Is this the person you want to be? Or do you want to be humble and credible and self-aware?
Written by Ryan Holiday
Ryan Holiday is the bestselling author of Trust Me, I’m Lying, The Obstacle Is The Way, Ego Is The Enemy, and other books about marketing, culture, and the human condition. His work has been translated into thirty languages and has appeared everywhere from the Columbia Journalism Review to Fast Company. His company, Brass Check, has advised companies such as Google, TASER, and Complex, as well as Grammy Award winning musicians and some of the biggest authors in the world. He lives in Austin, Texas.
How the hell did that make it as the front cover blurb?
Gee, I guess Mary doesn’t think too highly of herself. Poor girl.
But Ryan… Mary Pipher *is* credible and self-aware. See that “Ph.D.” after her name? That means credible in Latin.
And apparently she is very aware that she wrote Reviving Ophelia.
Not too sure what humble means.
–Marcus, B.A., Poster on the Internet
Wow! That is funny.
What a place for shameless self-plugs.
That’s cool, I’d want to be a douche like that person. Maybe it is a comedy act like professional wrestling and they are doing it Kurt Engel Style.
I honestly don’t understand: she’s talking about a book she wrote, which relates to the book on topic, and she happened to be the author of the book she is talking about. Describe a better way of saying what she said. I’m confused because I don’t see a problem with that. Redundant, perhaps, to show the book title twice and almost a pointless, vague statement (especially by a Ph.D.), but I’m sure she had little to no say in that specific quote showing on that specific location of the book (I’m serious; no sarcasm).
Call me stupid, but first give an honest re-phrasing or better marketing tools for this. Or explain why I’m confused. I don’t see a problem.
(I also enjoy your blog Ryan. Especially your book and article entries.)
Someone asks you to blurb their book. You respond by talking about yourself, laughably overstating your contributions to the field, ultimately say nothing substantive about the book in question and make a fool of yourself in the process.
Is that the person you want to be? It’s definitely not the obviously implications I’d like my words to make.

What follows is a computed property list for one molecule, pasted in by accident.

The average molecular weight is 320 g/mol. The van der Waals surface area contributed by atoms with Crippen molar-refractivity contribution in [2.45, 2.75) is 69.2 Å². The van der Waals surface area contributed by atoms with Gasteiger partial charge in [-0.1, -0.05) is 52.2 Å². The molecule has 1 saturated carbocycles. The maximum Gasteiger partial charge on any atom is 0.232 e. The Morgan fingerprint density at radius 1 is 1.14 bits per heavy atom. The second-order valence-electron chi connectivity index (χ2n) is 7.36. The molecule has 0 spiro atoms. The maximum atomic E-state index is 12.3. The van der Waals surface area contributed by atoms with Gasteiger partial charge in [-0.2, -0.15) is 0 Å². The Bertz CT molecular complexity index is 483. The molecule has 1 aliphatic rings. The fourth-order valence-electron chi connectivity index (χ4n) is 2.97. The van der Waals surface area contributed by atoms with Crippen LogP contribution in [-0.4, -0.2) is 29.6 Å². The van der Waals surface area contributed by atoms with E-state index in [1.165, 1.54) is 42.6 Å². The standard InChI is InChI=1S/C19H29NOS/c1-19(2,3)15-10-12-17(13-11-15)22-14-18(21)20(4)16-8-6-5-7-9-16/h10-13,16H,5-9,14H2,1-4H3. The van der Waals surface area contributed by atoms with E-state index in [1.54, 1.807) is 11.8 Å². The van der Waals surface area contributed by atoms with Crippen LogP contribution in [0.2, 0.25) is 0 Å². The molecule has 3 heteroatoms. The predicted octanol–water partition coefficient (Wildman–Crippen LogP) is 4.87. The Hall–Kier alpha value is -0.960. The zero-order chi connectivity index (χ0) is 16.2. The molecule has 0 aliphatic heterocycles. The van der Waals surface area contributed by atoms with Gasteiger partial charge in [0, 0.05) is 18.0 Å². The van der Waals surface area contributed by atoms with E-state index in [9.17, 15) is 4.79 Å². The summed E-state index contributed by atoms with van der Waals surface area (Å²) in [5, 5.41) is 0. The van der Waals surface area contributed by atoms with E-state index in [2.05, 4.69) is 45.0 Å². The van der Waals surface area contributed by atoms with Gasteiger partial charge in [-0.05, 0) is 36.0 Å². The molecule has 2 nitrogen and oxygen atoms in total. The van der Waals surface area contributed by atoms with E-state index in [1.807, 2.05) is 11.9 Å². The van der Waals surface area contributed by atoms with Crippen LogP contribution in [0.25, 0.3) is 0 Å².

None of this by the way, addresses whether the petty narcissism and lack of tact might make someone unqualified to render social commentary and judgment.
What I meant to say – and I’m not sure how many people follow this line of thinking (everyone, probably) – is that that comment struck me similar to comments NFL or NBA coaches make at half time when their rushing back to the locker room to meet with their team but get “sacked” by the reporter wondering (for the camera and everyone watching from their couches), “Hey coach, how are you going to overcome the opponent’s defense?” or “What do you plan on doing the second half to keep your lead?” — “well, we plan on passing the ball more and outsmarting the defense.”
Or when athletes, after a game, answer stupid questions (“Can you explain what happened out there tonight?”; “How did last week’s events affect your performance?”; etc.) so vaguely and uninspiring and in such a manner that no meaningful information was relayed by, from, or to anyone, and both the reporter and athlete act like they are actually benefiting society through the superficial process. How can anyone be expected to be taken seriously in this world?
I can only assume (or, at the very least, hope) this quote is from a forward or something of some substance, otherwise I see exactly what you’re saying. Knowing marketers love customers who hop on the bandwagon, I bet it’s more of a marketing ploy than a depiction of the woman’s character. I mean, the quote could make sense if it was taken from a forward or critical review, its just marketed quite poorly on that cover. Why couldn’t they just have had someone else say those exact words to give it more authority, rather than less?
Maybe she could start reviewing her own books.
I’d love to see that!
Was her book actually influential or is she just full of shit?
How is that pompous? If anything it looks like Kimmel is trying to ride off of Pipers success. Piper sure as hell didnt have the final say in what gets put on the cover of someone elses book.
What bothers me more is that the publisher decided to use it and display it the way they did. It’s pretty safe to say that around half the people in academia are unreasonably smug and rarely have anything worthwhile to say, but the people that designed the cover should have caught it. If they wanted to use the blurb, all they really had to do was remove the “author of Reviving Ophelia”.
That’s hilarious. Though even the title “Reviving Ophelia” screams of pretension, so I can’t say I’m too surprised.
Just saw this today on an old blog post that I was reading. Reminded me a lot of this. Here’s how PR shouldn’t be done; I doubt talking about yourself in the third person is very effective.